More COVID-19 cases among N.California low-income communities. Image Source: IANS News

San Francisco, July 14 : California authorities have announced that indoor activities at restaurants and museums would be closed statewide while other operations, including barbershops and hair salons, in 30 of 58 counties would be shut as well due to a surge in the number of COVID-19 cases.

According to the state government's official website, effective from Monday, all counties must close indoor operations in the sections including dine-in restaurants; wineries and tasting rooms; movie theatres; card rooms, zoos and museums; and family entertainment centres such as bowling alleys, miniature golf, batting cages and arcades, reports Xinhua news agency.

Meanwhile, 30 counties, where 80 pe rcent of California residents live, will now be required to close indoor business operations in fitness centres, places of worship, offices for non-critical sectors, personal care services, hair salons and barbershops, and malls.

Governor Gavin Newsom tweeted the announcements, saying the state made the decision because "COVID-19 cases continue to spread at alarming rates".

As of Monday, California had more than 326,000 confirmed cases of COVID-19 and more than 7,000 total deaths, according to a tally by the Los Angeles Times.

The state' data monitoring system showed that 109,910 new cases and 1,104 deaths have been reported in the past 14 days.

Also in a joint statement on Monday, Los Angeles and San Diego school districts, which have nearly 870,000 students combined, said the new school year will start online only since the pandemic is not yet under control.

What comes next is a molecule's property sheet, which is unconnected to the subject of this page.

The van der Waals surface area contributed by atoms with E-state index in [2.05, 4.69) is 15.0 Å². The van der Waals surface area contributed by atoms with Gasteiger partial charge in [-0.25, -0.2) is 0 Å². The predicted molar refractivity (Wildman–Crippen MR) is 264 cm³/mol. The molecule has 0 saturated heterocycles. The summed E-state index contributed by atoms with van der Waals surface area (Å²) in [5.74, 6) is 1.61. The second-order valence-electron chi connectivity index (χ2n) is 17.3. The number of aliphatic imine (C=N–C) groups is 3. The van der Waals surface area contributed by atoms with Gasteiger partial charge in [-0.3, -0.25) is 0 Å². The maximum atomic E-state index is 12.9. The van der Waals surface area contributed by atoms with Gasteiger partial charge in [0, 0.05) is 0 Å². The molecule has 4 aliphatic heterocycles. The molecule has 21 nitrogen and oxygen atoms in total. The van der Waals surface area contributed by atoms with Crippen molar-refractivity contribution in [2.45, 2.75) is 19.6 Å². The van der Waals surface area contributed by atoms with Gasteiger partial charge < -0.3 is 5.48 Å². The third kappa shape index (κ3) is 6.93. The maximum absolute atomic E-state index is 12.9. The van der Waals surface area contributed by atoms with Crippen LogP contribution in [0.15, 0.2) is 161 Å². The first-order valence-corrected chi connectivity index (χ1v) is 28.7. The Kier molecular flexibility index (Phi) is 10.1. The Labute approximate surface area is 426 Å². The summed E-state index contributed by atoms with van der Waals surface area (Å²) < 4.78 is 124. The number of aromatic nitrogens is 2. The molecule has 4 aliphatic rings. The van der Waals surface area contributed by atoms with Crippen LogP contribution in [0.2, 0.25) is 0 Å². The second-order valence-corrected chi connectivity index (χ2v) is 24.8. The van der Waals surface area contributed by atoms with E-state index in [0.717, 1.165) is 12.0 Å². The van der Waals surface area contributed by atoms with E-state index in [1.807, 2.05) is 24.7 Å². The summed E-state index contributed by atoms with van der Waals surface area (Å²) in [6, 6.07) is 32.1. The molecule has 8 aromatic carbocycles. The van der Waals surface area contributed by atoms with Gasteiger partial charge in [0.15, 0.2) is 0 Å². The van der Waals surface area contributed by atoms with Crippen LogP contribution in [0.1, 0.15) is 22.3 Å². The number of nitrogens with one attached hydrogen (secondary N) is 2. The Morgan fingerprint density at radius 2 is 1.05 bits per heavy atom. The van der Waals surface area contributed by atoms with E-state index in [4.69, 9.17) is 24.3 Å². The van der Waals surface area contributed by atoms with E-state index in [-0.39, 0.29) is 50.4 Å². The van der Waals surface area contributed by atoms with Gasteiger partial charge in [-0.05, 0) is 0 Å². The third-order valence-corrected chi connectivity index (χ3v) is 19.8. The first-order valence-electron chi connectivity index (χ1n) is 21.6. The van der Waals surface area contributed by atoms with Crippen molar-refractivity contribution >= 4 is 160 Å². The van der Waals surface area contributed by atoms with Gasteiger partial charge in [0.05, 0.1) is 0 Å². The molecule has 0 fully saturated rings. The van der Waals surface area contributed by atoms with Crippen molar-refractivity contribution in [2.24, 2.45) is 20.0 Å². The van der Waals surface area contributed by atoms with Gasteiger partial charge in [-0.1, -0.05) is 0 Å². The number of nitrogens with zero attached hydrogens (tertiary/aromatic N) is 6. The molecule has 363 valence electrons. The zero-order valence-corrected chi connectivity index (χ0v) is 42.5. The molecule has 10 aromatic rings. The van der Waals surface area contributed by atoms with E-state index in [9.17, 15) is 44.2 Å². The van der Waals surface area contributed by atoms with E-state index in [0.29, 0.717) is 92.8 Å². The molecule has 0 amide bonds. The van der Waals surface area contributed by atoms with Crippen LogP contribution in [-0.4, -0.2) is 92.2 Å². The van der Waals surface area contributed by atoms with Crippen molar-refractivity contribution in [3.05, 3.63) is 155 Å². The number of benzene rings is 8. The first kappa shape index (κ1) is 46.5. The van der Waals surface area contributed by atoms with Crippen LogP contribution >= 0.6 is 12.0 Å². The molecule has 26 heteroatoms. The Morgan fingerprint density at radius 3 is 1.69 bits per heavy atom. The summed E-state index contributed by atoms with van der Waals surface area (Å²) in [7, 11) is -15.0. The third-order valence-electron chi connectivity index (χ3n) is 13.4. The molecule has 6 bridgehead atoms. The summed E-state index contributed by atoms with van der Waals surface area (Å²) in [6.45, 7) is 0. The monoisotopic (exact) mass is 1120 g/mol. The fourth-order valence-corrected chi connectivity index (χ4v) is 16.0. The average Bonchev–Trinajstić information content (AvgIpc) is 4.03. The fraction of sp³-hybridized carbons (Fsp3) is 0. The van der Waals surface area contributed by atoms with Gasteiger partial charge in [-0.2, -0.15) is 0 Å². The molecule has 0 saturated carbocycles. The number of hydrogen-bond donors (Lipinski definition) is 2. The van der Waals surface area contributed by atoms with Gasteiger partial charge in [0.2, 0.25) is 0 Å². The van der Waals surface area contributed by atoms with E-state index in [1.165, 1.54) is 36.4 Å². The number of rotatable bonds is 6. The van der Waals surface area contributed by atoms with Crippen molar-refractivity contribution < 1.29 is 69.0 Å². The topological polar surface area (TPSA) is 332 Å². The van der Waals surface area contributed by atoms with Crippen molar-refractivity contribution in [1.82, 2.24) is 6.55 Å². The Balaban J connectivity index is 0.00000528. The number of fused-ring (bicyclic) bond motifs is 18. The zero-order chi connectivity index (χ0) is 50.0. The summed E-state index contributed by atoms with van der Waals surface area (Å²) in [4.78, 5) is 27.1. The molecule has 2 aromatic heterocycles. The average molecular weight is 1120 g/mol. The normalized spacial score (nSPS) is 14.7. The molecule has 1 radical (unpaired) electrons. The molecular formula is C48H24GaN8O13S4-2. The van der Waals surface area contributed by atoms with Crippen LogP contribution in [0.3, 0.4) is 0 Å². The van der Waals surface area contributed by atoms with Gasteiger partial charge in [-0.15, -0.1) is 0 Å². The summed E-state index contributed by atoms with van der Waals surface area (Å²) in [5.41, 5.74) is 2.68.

"Instruction will resume on Aug. 18 in Los Angeles Unified and Aug. 31 in San Diego Unified, as previously scheduled," the statement said, adding that "both districts will continue planning for a return to in-person learning during the 2020-21 academic year, as soon as public health conditions allow".

The decision was made amid the President Donald Trump administration's threat to withhold federal funding from schools that do not reopen for in-person instruction this fall.

The US Secretary of Education Betsy DeVos on Sunday renewed her push for schools to reopen.

However, the two school districts argued in Monday's statement that the authority should provide confidence to local residents that opening schools in the middle of a public health crisis is the best option for children, saying: "The federal government must provide schools with the resources we need to reopen in a responsible manner." The Los Angeles Unified School District is the largest public school system in California and the 2nd largest public school district in the country with 734,641 students and 26,556 teachers, while the San Diego Unified School District represents about 135,000 students and 6,500 teachers.

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-- The story has been published from a wire feed without any modifications to the text

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